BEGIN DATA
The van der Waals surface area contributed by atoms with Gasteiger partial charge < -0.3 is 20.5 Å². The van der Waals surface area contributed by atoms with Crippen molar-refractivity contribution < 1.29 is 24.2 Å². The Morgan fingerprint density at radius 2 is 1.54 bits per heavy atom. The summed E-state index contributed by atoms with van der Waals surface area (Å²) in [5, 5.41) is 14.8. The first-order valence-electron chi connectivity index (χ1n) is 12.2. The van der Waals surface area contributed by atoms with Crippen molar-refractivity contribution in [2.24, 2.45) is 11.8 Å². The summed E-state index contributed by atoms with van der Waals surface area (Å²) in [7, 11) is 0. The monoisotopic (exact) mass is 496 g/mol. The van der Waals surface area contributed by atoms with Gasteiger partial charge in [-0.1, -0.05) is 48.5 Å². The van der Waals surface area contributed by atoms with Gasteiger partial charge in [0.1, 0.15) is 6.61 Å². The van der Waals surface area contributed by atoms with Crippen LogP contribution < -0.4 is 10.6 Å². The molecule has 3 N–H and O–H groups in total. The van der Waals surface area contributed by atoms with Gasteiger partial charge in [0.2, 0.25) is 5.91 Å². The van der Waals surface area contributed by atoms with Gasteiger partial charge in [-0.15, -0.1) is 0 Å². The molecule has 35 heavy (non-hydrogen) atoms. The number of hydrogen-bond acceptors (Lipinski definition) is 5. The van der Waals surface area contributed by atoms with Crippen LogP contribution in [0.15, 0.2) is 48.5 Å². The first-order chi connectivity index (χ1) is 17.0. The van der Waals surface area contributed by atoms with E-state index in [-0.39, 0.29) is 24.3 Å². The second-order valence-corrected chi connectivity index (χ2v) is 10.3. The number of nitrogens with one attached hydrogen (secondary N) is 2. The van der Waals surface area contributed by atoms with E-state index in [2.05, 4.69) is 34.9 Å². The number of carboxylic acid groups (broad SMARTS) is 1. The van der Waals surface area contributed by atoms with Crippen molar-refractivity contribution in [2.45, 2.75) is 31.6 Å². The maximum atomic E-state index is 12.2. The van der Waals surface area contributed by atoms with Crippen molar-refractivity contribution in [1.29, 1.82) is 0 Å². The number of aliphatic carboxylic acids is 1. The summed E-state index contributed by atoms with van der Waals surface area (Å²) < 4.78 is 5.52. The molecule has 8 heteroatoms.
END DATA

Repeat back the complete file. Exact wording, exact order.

The van der Waals surface area contributed by atoms with Gasteiger partial charge < -0.3 is 20.5 Å². The van der Waals surface area contributed by atoms with Crippen molar-refractivity contribution < 1.29 is 24.2 Å². The Morgan fingerprint density at radius 2 is 1.54 bits per heavy atom. The summed E-state index contributed by atoms with van der Waals surface area (Å²) in [5, 5.41) is 14.8. The first-order valence-electron chi connectivity index (χ1n) is 12.2. The van der Waals surface area contributed by atoms with Crippen molar-refractivity contribution in [2.24, 2.45) is 11.8 Å². The summed E-state index contributed by atoms with van der Waals surface area (Å²) in [7, 11) is 0. The monoisotopic (exact) mass is 496 g/mol. The van der Waals surface area contributed by atoms with Gasteiger partial charge in [-0.1, -0.05) is 48.5 Å². The van der Waals surface area contributed by atoms with Gasteiger partial charge in [0.1, 0.15) is 6.61 Å². The van der Waals surface area contributed by atoms with Crippen LogP contribution < -0.4 is 10.6 Å². The molecule has 3 N–H and O–H groups in total. The van der Waals surface area contributed by atoms with Gasteiger partial charge in [0.2, 0.25) is 5.91 Å². The van der Waals surface area contributed by atoms with Gasteiger partial charge in [-0.15, -0.1) is 0 Å². The molecule has 35 heavy (non-hydrogen) atoms. The number of hydrogen-bond acceptors (Lipinski definition) is 5. The van der Waals surface area contributed by atoms with Crippen LogP contribution in [0.15, 0.2) is 48.5 Å². The first-order chi connectivity index (χ1) is 17.0. The van der Waals surface area contributed by atoms with E-state index in [-0.39, 0.29) is 24.3 Å². The second-order valence-corrected chi connectivity index (χ2v) is 10.3. The number of nitrogens with one attached hydrogen (secondary N) is 2. The van der Waals surface area contributed by atoms with E-state index in [2.05, 4.69) is 34.9 Å². The number of carboxylic acid groups (broad SMARTS) is 1. The van der Waals surface area contributed by atoms with Crippen molar-refractivity contribution in [2.45, 2.75) is 31.6 Å². The maximum atomic E-state index is 12.2. The van der Waals surface area contributed by atoms with Crippen molar-refractivity contribution in [1.29, 1.82) is 0 Å². The number of aliphatic carboxylic acids is 1. The summed E-state index contributed by atoms with van der Waals surface area (Å²) < 4.78 is 5.52. The molecule has 8 heteroatoms.